There's no need to glorify how a backup can save the day. If you've been hit by a critical hard drive error, you'll know what I mean.
So without further adieu, let's begin.
Setting up automatic access:
Your source machine will need to be able to access the destination machine without requiring a password. Why? It's better than leaving your passwords laying around in the script files.
You'll need to generate the private/public key files and then allow access on the destination machine.
Open up a terminal window and do the following:
- ssh-keygen -t rsa
- Press Enter (default file is fine)
- Press Enter (empty password is how it connects without needing one)
- Press Enter (confirm empty password)
- cat ~/.ssh/id_rsa.pub (to display the public key)
- Copy it to your clipboard
Now to do some preparation on your destination server.
- Log into your remote server
- vi .ssh/authorized_keys (to edit your access list)
- Paste the key from your clipboard into a new line at the bottom of the file
- Save and exit
Now try "ssh firstname.lastname@example.org". It should be able to connect without asking for a password.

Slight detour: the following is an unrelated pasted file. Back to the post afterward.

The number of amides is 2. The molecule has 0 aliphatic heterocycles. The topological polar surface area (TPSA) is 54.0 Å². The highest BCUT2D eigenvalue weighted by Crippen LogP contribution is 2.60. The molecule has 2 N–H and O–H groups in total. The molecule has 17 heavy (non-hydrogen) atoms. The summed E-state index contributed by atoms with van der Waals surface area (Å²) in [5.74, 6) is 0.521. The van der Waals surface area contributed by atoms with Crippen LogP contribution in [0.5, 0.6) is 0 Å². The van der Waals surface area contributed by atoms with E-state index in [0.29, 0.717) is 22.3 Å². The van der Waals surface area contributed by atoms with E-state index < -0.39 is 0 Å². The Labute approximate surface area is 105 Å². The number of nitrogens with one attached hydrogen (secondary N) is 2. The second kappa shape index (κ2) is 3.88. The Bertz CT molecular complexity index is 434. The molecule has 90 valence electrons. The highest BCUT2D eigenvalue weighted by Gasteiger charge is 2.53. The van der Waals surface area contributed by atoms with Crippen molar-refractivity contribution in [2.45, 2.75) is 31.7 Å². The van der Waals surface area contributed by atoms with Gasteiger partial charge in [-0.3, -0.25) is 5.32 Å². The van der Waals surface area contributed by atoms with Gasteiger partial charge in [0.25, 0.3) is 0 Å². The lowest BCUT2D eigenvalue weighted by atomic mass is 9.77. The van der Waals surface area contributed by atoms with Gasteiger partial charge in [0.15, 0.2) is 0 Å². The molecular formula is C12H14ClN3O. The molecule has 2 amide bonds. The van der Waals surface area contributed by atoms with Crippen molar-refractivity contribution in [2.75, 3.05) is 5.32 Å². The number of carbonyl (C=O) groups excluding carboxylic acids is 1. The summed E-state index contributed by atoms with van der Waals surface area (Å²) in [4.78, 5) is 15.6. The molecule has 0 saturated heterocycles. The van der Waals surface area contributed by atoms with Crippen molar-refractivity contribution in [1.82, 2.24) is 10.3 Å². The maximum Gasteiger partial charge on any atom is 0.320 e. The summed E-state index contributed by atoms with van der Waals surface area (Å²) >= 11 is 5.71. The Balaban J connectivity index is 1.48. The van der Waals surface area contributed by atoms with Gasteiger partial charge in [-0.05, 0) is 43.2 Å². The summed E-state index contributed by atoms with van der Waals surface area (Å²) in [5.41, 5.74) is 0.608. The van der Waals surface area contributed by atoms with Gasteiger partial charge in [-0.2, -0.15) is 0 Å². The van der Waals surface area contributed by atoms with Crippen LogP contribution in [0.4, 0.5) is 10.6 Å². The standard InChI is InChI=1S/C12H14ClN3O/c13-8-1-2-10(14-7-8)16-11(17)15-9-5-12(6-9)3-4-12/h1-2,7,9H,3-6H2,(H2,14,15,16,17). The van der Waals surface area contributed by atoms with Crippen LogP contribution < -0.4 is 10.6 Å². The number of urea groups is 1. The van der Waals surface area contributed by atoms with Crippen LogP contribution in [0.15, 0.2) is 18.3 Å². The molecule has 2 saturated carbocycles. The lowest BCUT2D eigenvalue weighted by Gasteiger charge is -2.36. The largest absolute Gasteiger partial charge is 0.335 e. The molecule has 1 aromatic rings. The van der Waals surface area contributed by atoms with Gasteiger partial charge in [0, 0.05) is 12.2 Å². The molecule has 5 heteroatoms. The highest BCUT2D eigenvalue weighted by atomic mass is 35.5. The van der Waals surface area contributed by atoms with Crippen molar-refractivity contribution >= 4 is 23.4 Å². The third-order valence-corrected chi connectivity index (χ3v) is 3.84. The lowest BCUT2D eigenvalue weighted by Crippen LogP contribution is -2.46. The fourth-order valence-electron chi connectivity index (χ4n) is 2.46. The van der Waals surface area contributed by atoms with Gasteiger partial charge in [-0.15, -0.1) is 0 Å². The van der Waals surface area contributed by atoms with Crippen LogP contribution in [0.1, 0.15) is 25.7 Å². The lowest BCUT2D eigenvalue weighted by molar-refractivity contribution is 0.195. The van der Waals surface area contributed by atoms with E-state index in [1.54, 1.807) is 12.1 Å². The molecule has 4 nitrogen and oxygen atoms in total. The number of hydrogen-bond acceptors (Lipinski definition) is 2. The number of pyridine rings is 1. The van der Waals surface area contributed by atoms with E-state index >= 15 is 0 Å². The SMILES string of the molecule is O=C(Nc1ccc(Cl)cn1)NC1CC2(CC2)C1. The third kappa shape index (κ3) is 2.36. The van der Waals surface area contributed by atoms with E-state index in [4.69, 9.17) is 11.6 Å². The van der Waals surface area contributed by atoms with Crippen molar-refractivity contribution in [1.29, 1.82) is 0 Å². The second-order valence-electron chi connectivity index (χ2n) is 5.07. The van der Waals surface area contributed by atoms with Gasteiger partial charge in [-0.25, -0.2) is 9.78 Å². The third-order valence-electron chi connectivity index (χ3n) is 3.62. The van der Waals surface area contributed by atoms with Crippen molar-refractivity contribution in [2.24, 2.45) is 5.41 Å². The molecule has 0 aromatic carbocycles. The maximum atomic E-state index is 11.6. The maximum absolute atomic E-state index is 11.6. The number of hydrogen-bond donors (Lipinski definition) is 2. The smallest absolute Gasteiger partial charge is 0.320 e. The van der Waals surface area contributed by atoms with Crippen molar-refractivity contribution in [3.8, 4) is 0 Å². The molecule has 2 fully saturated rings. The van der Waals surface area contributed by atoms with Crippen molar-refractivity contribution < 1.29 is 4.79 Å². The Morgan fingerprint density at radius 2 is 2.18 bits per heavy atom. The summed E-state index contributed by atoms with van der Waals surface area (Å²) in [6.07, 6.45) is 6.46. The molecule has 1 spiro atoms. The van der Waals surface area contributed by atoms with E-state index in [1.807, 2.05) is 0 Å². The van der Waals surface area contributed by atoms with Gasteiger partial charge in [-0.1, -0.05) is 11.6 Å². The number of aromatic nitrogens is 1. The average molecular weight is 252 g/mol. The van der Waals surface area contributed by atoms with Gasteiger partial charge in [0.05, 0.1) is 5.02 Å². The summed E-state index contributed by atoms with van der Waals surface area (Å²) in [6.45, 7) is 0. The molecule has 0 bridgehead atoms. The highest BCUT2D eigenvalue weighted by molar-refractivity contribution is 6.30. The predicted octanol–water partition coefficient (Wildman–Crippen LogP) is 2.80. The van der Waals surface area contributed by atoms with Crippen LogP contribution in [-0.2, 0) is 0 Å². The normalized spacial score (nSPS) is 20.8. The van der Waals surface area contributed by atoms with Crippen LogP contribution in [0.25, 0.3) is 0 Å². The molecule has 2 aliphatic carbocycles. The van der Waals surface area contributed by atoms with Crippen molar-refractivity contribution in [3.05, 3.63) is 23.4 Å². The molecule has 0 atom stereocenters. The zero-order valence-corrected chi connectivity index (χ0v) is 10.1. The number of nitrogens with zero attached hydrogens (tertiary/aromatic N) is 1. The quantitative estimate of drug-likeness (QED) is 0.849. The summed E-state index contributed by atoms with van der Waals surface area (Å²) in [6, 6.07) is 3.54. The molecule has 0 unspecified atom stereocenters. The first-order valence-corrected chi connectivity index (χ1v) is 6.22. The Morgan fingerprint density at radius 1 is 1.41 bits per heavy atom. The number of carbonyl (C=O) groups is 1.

Preparing the backup script
You'll need a place to store the backups without cluttering up your home folder.
From this point forward, I will be assuming the following:
- I'll be storing the backup archives in
- The folder I want to back up
A little explanation about what's about to happen.
We'll create a script called "backup.sh" which will:
- compress the contents of /code/ into a TGZ file
- The TGZ filename will depend on the current date (so you can have multiple archives)
- When it's done, we use scp to copy the archive over to the remote server.
- After it's been uploaded, we delete the file from our source machine.
- Just to do a bit of maintenance cleaning, we'll delete all the old archives on the remote machine apart from the newest 3.
Now to make the script that'll do the magic.
- "vi backup.sh" to create the script file and open it up. Paste in:
tar czf - $FOLDER > $FILE
scp $FILE email@example.com:~/backups/code/
ssh firstname.lastname@example.org '~/bin/clean_backups.sh'
- "chmod +x backup.sh" to make it executable.
- Use "cron" to schedule the script. Edit /etc/crontab to schedule the file under YOUR username (default is "root" user). Google the syntax for usage.
Keeping a certain number of backups
"clean_backups.sh" is a script on the remote machine which automatically deletes every backup file apart from the latest 3.
This step is optional, so it's up to you if you want to do it.
On the remote server, create a script in "~/bin/clean_backups.sh" and make it executable.
ls -t backup_code* | sed -e '1,3d' | xargs -d '\n' rm
For testing purposes, replace "rm" at the end with "echo". It'll print out all the files it wants to delete.
Now, if a critical hard drive failure decides to show up in your face... you're ready!